Gmail Priority Inbox: Sort by Relevance

If there were any lingering doubts about the rising primacy of relevance and engagement in successful e-mail deliverability, Gmail has just banished them in a fell swoop.

Google this week announced the incremental roll-out of its latest Gmail feature, dubbed “Priority Inbox”, which as the name suggests, presents the contents of recipients’ inboxes sorted automatically in order of importance. Priority Inbox divides the interface into three broad categories – Important & Unread, Starred and Everything Else – and places what it deems to be the most important mail nearest to the top of the pile.

Gmail is the second major free inbox provider to roll out advanced inbox management tools this year. Later this year, AOL is expected to take the wraps off of “Project Phoenix”, a total rebuild of its free and subscription-based e-mail offerings. Earlier this summer, MSN/Live/Hotmail released a completely revamped interface, which included vastly improved mail filtering and management capabilities, like Sweep, Time-Travelling Filters and Prompted Unsubscribe.

I like to refer to new mail management features like these as “hands free” tools, because unlike traditional e-mail clients, they require little or no user intervention to implement. There are no rules to build, no boxes to tick, no regular expressions to, uh, express in order to sort and filter mail – unless the recipient cares to peek under the hood, where vastly simplified interfaces await to fine-tune the experience.

Google has released only very broad guidance about how, exactly, Priority Inbox makes decisions about what mail is most important, but early reports from users indicate that it is remarkably accurate. And it “learns” user preferences and habits as the recipient continues to interact with more mail.  If the user takes the trouble to dig mail from a particular sender out of the junk folder, Gmail will now remember that, and award future mail from that sender higher placement in the inbox. If the user typically archives or deletes a particular newsletter unread, Gmail will now remember that, too, and will de-prioritize (or automatically archive or delete) future issues.

The message for senders is not new, just more strident than ever: permission on its own is simply not enough to ensure high deliverability. It can be revoked any time your message fails to engage intended recipients.

Permission gets your foot in the door; relevance lets you stay in the room.

What color is your (Hot)mail?

E-mail deliverability folk are all abuzz this week about the roll-out of major changes to Hotmail that began Tuesday. It’s hard to accurately predict what impact they’ll have on senders, but we can make some early, educated guesses.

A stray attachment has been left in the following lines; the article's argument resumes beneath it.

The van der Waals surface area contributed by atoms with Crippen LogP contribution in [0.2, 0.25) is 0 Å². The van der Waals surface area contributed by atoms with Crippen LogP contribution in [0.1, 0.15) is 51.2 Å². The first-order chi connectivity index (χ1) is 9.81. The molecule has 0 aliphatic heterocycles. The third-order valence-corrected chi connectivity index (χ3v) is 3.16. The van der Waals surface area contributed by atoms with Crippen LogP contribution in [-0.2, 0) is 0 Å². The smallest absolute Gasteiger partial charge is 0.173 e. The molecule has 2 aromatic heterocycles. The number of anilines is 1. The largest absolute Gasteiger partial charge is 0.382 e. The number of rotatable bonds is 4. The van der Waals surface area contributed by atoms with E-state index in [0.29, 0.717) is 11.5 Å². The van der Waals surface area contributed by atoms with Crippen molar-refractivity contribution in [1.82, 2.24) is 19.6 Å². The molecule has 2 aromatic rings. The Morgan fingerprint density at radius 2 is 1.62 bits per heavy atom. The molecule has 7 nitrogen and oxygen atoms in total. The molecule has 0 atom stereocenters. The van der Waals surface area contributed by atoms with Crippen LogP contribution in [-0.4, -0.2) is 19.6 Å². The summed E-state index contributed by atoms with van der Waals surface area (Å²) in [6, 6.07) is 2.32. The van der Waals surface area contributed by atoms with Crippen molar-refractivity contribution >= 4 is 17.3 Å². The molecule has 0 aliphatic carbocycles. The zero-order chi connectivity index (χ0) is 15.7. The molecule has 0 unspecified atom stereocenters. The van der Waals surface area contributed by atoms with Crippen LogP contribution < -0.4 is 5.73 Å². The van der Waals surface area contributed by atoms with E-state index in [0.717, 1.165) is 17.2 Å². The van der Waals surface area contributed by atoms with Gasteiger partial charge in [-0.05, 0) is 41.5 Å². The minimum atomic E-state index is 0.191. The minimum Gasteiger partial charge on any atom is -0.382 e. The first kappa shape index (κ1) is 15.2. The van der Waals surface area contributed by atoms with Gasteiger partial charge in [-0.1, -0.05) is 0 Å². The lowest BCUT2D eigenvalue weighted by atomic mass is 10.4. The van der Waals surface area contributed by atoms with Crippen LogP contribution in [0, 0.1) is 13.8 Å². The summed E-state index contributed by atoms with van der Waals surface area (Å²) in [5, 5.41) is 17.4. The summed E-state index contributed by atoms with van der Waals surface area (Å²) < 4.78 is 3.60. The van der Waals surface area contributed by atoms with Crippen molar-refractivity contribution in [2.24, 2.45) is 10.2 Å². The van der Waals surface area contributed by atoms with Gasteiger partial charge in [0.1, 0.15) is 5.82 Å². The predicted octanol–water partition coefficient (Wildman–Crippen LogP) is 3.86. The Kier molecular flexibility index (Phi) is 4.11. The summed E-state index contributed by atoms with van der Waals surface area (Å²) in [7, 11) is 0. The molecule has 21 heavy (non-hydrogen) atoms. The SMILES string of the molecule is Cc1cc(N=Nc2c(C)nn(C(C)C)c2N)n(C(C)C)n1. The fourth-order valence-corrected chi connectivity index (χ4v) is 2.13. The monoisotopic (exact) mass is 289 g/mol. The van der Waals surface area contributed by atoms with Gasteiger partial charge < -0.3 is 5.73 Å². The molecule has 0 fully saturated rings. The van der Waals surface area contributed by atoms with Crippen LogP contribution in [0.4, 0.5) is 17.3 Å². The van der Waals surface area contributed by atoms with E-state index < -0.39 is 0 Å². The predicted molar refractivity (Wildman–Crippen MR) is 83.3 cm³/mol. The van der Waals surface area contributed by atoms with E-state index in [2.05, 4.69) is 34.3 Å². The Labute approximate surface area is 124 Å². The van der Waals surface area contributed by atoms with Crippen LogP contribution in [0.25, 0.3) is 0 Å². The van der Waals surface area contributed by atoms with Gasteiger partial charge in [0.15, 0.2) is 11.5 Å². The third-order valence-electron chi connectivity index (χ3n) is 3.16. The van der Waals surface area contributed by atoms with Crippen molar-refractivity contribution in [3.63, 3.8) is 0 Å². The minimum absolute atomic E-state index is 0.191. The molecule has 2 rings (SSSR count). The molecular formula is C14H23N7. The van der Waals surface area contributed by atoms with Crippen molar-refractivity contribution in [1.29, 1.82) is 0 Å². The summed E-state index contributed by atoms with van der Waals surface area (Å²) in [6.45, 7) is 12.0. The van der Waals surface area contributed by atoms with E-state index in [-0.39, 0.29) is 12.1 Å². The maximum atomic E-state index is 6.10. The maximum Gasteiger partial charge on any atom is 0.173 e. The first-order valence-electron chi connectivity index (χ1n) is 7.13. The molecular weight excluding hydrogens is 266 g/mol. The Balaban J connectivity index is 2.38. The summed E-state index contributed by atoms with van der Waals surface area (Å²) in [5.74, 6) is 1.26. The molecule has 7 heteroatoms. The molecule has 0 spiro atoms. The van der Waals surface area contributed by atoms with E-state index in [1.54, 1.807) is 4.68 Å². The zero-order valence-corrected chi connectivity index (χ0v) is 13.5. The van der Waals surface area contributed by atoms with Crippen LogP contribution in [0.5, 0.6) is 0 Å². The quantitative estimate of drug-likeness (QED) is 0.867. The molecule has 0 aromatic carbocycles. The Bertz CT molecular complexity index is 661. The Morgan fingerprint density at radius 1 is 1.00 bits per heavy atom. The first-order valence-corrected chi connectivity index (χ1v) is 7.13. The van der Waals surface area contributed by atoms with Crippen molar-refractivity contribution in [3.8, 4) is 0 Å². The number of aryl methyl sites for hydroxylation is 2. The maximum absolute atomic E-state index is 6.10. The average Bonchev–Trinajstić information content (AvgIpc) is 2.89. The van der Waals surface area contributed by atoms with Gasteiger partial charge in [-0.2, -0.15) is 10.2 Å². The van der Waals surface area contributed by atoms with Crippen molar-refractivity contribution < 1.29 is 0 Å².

The feature that’s receiving the lion’s share of attention is the one Hotmail has dubbed “Sweep”. Sweep helps recipients to move what Hotmail calls “gray mail” – mail that is not spam, but that may no longer be relevant to the recipient – out of the inbox. Like an inbox janitor, sweep declutters the inbox by automatically moving gray mail to the trash or to another folder for later action.

What makes Sweep different from existing user level filtering tools is ease of use. Recipients won’t need to build cumbersome filtering rules to manage gray mail; Hotmail presents a simplified button interface to set and apply sweep preferences.

That’s good news and bad news for senders. The good news is that recipients will have an alternative to reporting permissioned mail as spam. Senders have long bemoaned that lazy recipients  all too often use the “This is spam” button as a sort of malformed unsubscribe request from permission-based mail. Sweep will move gray mail out of users’ inboxes without a hit to sender reputation. The bad news is that Sweep remembers user preferences, so if a user sweeps a sender’s mail once, Hotmail is likely to continue to sweep that sender’s mail until the user intervenes.

If the recipient deletes a particular sender’s mail unopened several times, Hotmail will eventually prompt them to unsubscribe with a new feature called (appropriately enough) Prompted Unsubscribe. Again, a mixed bag for senders: it will undoubtedly reduce list size by some amount; however, it removes recipients who are no longer engaged anyhow, which should actually improve open and conversion rates.

One final feature of note from a deliverability standpoint is Time Traveling Filters. Hotmail will retroactively filter unopened mail that had already made it to the inbox if the sender’s reputation later tanks. That means there’s no longer a guarantee that a message delivered to the inbox will actually stay there until the recipient can act on it.

Hotmail’s changes emphasize the growing importance that reputation and engagement will play in the e-mail universe. The take-away for senders: don’t send gray mail. Keep your recipients engaged with relevant, compelling content, so that what gets to the inbox stays in the inbox.